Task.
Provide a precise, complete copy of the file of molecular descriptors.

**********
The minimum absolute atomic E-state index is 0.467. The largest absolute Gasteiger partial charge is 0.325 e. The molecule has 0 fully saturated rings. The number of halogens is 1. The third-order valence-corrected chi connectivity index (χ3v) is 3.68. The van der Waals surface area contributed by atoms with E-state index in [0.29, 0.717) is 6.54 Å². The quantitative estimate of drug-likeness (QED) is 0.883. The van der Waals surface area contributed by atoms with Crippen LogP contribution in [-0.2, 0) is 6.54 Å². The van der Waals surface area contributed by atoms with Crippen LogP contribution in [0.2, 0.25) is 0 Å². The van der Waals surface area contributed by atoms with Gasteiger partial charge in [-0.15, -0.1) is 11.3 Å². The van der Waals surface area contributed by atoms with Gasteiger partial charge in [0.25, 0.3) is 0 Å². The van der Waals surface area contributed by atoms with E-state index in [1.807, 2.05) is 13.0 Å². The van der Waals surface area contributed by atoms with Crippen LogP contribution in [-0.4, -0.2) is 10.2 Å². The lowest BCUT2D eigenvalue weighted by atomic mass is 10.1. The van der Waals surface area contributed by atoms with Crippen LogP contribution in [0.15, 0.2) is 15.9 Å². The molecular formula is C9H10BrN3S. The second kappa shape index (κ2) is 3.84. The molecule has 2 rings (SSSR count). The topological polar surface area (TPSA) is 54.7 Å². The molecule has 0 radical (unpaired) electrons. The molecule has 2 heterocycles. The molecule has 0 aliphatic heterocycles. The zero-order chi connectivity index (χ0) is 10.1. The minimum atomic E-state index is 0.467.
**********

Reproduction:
The minimum absolute atomic E-state index is 0.467. The largest absolute Gasteiger partial charge is 0.325 e. The molecule has 0 fully saturated rings. The number of halogens is 1. The third-order valence-corrected chi connectivity index (χ3v) is 3.68. The van der Waals surface area contributed by atoms with E-state index in [0.29, 0.717) is 6.54 Å². The quantitative estimate of drug-likeness (QED) is 0.883. The van der Waals surface area contributed by atoms with Crippen LogP contribution in [-0.2, 0) is 6.54 Å². The van der Waals surface area contributed by atoms with Crippen LogP contribution in [0.2, 0.25) is 0 Å². The van der Waals surface area contributed by atoms with Gasteiger partial charge in [-0.15, -0.1) is 11.3 Å². The van der Waals surface area contributed by atoms with Gasteiger partial charge in [0.25, 0.3) is 0 Å². The van der Waals surface area contributed by atoms with E-state index in [1.807, 2.05) is 13.0 Å². The van der Waals surface area contributed by atoms with Crippen LogP contribution in [-0.4, -0.2) is 10.2 Å². The lowest BCUT2D eigenvalue weighted by atomic mass is 10.1. The van der Waals surface area contributed by atoms with Crippen LogP contribution in [0.15, 0.2) is 15.9 Å². The molecular formula is C9H10BrN3S. The second kappa shape index (κ2) is 3.84. The molecule has 2 rings (SSSR count). The topological polar surface area (TPSA) is 54.7 Å². The molecule has 0 radical (unpaired) electrons. The molecule has 2 heterocycles. The molecule has 0 aliphatic heterocycles. The zero-order chi connectivity index (χ0) is 10.1. The minimum atomic E-state index is 0.467.